Instead of using n inputs (000...01, 000...10, ..., 100...00) and multiplying each one with the hidden number x, why can't we just try one input: 111...11 ?

I can't think of an example of a binary number x which we couldn't discover by multiplying it with only 111...11. I assume I don't understand the problem correctly, but it is how I perceived it after watching Qiskit videos on Youtube.


1 Answer 1


If you input $1111\ldots 1$ to the oracle for the Bernstein-Vazirani problem, you get a 1 bit output which just evaluates $111\ldots 1\cdot s$ (where you're trying to learn $s$). In other words, you only learn whether the number of 1s in $s$ is even or odd. That is nowhere near enough to reconstruct the whole of $s$.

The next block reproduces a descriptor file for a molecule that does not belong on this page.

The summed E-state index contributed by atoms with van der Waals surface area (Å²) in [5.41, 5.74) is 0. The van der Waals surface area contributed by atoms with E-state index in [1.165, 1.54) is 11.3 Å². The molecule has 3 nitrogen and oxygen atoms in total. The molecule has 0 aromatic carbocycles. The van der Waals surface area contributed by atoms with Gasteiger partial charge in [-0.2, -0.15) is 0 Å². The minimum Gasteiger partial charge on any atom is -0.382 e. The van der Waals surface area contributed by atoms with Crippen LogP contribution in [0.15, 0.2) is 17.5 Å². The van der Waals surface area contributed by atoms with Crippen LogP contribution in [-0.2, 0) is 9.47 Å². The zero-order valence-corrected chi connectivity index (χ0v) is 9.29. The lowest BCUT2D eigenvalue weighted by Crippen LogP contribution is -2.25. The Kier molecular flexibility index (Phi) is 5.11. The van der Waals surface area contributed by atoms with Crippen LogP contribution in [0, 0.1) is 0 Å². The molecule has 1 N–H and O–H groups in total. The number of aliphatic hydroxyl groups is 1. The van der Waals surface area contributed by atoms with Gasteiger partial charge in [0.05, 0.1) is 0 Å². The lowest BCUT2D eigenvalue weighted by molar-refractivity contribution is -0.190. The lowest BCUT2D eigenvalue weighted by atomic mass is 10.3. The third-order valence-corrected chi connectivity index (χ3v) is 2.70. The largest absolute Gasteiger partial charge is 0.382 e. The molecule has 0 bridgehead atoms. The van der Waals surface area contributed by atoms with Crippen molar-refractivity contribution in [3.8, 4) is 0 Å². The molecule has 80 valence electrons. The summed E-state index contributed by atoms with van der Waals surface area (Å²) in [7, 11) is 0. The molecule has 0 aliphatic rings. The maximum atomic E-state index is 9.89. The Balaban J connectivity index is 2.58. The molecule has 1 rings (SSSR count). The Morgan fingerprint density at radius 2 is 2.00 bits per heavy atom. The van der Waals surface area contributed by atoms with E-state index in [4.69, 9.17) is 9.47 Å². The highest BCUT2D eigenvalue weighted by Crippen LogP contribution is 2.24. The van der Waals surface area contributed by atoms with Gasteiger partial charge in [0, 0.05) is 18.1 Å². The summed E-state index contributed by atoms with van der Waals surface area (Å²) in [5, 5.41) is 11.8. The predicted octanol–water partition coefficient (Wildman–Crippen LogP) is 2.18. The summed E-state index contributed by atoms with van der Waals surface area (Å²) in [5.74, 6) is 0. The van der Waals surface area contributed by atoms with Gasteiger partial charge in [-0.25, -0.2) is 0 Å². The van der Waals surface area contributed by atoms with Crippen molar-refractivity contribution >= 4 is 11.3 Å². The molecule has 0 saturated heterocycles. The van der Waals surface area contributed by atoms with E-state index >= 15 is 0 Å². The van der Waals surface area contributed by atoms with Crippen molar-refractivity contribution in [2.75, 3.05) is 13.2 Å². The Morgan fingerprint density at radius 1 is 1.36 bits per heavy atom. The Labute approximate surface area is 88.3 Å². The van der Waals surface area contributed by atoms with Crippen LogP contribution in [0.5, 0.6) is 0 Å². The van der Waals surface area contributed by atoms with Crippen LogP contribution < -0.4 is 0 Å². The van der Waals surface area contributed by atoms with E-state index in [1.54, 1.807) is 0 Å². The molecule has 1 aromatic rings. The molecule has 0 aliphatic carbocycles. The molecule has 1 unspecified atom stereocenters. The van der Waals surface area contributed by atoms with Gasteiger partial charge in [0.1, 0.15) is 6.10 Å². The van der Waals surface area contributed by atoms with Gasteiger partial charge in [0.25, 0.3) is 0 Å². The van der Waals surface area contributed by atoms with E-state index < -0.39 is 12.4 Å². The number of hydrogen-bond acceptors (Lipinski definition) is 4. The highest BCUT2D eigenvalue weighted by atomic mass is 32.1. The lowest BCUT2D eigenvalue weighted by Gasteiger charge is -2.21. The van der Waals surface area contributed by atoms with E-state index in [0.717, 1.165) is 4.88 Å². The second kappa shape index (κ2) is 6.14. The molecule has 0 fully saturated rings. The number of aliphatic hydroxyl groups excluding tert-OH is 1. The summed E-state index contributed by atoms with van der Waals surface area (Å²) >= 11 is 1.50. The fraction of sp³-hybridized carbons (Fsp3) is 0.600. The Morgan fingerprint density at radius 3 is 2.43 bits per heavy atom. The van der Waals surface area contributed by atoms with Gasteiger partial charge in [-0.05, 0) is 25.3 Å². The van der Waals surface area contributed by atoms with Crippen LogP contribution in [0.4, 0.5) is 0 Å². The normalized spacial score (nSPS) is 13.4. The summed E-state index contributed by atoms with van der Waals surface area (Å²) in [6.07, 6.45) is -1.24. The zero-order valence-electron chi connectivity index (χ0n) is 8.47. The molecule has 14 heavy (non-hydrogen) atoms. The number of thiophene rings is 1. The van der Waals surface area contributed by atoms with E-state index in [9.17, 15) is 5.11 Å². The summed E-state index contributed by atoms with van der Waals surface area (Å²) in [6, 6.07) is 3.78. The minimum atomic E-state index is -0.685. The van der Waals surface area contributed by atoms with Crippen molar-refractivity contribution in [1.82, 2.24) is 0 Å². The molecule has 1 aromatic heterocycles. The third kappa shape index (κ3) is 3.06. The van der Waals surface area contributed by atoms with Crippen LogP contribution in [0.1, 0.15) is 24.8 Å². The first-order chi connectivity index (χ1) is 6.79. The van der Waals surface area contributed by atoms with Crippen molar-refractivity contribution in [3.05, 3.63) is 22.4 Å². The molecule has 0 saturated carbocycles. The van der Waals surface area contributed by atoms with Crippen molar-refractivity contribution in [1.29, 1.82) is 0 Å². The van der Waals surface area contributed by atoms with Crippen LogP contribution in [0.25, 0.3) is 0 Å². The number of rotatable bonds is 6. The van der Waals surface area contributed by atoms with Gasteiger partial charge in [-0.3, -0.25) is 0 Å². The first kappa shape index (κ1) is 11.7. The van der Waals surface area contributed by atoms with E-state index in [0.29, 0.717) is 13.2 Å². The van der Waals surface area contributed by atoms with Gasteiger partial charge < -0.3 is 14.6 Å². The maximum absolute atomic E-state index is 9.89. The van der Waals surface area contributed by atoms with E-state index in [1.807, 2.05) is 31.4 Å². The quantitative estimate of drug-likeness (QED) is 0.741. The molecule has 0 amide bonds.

Indeed, this is the start of the argument for the classical lower bound: to learn $s$ I need to find out $n$ bits of information. Each use of the oracle can give me at most 1 bit. Thus, I must use the oracle at least $n$ times.


Your Answer

By clicking “Post Your Answer”, you agree to our terms of service and acknowledge you have read our privacy policy.

Not the answer you're looking for? Browse other questions tagged or ask your own question.